As an example, if you invest $30,000 in a solar project for your home, you’ll be eligible for a tax break of $6,000 for that year of installation.

You can also apply for any unused portion to reduce your tax liability over multiple tax years. Put another way, you can invest each year in eligible projects with no lifetime limit, and carry forward any unused credits into future tax years. That just might change the math on whether solar is worth it for you, or other such improvements.

How can I claim this tax credit?

Fill out and submit Form 5695 with your tax return.

 

ELECTRIC VEHICLES

You can earn a non-refundable tax credit for buying a new all-electric, plug-in hybrid, or fuel cell electric vehicle. To qualify, the vehicle must meet several technical criteria related to assembly, weight, battery capacity, and mineral and battery component sourcing. The manufacturer suggested retail price (MSRP) also has to be no more than $55,000, or $80,000 for vans, SUVs, and pickup trucks.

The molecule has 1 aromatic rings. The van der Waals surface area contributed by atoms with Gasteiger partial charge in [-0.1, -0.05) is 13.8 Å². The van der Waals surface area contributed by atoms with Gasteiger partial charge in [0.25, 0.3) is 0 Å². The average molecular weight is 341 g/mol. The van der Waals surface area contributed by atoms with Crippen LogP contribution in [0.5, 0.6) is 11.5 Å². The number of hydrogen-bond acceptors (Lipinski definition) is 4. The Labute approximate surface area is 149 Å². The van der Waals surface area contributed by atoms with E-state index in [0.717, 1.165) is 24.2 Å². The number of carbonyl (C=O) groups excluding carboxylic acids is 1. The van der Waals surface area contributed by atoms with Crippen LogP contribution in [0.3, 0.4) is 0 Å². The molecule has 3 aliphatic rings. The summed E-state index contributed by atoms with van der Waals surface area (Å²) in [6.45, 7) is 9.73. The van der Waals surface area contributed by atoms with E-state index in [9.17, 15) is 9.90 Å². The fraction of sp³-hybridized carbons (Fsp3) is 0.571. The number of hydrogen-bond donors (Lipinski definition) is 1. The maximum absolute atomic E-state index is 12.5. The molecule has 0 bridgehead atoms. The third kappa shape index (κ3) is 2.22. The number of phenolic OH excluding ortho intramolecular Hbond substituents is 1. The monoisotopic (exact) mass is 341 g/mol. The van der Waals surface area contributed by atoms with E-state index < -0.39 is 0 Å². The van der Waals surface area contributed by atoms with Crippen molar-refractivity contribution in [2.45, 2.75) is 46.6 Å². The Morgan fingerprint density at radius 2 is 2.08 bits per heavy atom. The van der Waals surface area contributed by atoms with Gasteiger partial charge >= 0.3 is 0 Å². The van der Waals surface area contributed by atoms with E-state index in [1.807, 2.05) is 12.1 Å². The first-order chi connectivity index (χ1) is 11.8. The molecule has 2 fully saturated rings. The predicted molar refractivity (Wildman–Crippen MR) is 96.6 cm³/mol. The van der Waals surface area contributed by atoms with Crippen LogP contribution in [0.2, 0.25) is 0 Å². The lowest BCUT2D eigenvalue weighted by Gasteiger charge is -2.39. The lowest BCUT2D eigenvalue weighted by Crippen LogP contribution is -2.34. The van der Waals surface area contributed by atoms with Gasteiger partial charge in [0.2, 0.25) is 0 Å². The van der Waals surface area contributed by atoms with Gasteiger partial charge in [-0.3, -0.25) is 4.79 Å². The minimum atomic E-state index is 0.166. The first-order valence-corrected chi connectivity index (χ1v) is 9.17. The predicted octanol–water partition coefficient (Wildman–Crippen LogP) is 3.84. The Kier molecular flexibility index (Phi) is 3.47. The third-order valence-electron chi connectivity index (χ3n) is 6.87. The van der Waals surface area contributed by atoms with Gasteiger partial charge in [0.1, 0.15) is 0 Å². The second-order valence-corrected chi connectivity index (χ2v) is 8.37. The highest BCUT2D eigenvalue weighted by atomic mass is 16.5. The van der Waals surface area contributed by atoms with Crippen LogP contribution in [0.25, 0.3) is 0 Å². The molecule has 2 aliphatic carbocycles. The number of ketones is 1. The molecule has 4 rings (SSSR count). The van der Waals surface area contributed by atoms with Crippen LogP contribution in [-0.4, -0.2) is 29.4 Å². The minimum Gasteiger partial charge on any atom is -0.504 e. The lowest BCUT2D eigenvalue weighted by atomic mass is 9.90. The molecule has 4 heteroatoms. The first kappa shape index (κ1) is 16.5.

In other words, it’s best to speak with your dealer or use this tool from the U.S. Department of Energy to understand if the EV you’re interested in will qualify.

Don’t fret, because used EVs can also qualify. You just need to purchase it from a licensed dealer for $25,000 or less and meet certain other eligibility requirements related to the model year and your modified adjusted gross income.

State and utility incentives may also be available on top of tax credits through the 2022 IRA. Drive Electric Vermont is an excellent resource to learn more about what rebates you can get when buying an EV!